This book was written from the heart by an author who, herself, has a severely disabled child and similarly, made the decision to move to France. While a lot of the narrative is not autobiographical, it also didn't feel so much like a novel. The emotions and reactions were too true, too heartfelt to be simply fiction and it wasn't until I realised the author's history that I could make sense of it.
I was blown away but the brutal honesty of trying to adjust your life to the shock and implications of raising a child who had absolutely no hope of living an independent life, never to walk, talk, or feed herself.
Some of the characters were a bit 'off the wall'. Lizzy, the flaky teenager who lives in a storage container in the grounds of the old house, was an extreme example. But you couldn't help but love them. Even Anna's infuriating mother, who reassuringly announces that "even a slug can learn". Only Tobias, Anna's husband, really annoyed me. I could understand that he wanted to shut himself off from reality, but to move to a broken down old house and not raise a hammer to do any repairs, was beyond comprehension.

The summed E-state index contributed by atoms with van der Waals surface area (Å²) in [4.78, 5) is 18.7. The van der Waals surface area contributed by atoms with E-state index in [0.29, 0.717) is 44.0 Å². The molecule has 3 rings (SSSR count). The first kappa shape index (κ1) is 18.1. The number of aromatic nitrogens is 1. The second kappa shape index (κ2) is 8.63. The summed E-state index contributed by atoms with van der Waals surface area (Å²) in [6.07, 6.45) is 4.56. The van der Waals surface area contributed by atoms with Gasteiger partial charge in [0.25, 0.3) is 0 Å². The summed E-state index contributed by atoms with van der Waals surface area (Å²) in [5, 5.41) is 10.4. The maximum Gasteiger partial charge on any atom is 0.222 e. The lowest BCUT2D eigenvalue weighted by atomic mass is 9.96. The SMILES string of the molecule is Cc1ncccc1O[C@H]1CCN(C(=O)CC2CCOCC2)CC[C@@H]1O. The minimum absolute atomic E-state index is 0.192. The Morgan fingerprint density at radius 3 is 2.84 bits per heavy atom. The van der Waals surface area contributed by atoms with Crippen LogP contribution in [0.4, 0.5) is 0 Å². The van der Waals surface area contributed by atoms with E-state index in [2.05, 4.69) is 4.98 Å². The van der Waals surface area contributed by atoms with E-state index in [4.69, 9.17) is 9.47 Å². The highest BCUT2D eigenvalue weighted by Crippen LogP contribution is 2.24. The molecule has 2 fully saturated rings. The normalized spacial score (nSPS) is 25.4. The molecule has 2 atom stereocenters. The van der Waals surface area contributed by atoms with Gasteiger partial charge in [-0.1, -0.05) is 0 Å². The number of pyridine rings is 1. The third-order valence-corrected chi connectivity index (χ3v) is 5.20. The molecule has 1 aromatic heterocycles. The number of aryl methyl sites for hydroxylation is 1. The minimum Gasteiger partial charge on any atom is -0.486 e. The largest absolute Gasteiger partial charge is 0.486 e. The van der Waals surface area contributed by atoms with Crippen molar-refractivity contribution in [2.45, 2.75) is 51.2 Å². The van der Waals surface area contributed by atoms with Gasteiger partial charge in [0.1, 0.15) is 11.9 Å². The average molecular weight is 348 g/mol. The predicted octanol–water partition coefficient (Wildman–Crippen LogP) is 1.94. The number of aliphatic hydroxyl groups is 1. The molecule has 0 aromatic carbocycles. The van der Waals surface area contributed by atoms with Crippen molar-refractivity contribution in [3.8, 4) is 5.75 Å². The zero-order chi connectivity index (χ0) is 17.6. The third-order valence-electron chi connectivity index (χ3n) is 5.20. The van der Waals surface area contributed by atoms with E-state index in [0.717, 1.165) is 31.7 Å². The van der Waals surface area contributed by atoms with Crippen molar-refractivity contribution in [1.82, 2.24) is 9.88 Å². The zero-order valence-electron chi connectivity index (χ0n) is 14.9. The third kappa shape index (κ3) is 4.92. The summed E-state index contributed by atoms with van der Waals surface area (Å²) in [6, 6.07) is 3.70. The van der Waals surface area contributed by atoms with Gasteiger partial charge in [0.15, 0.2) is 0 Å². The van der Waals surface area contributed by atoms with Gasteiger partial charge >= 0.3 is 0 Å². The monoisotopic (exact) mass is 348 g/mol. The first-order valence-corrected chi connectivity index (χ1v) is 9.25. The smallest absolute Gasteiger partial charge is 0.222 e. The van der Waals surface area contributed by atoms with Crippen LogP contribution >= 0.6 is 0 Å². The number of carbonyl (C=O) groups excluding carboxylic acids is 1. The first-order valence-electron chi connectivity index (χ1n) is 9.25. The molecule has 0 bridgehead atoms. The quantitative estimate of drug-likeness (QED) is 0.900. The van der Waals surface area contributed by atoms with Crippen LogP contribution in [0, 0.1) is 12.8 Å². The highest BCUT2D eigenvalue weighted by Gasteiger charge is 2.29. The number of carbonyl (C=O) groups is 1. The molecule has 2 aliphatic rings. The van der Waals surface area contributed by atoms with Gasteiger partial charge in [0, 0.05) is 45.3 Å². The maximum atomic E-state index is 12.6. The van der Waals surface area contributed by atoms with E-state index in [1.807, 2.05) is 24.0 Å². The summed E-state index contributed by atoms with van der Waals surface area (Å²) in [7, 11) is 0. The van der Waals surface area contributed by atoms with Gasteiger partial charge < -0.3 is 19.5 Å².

This was an interesting mix of misery memoir and travel book, well balanced and wryly humorous.
It's an excellent book club choice; our book club was split in its reactions to the situation and it made for an enthusiastic discussion.
Search for the interview published in The Telegraph for the true inside story and photographs of the family.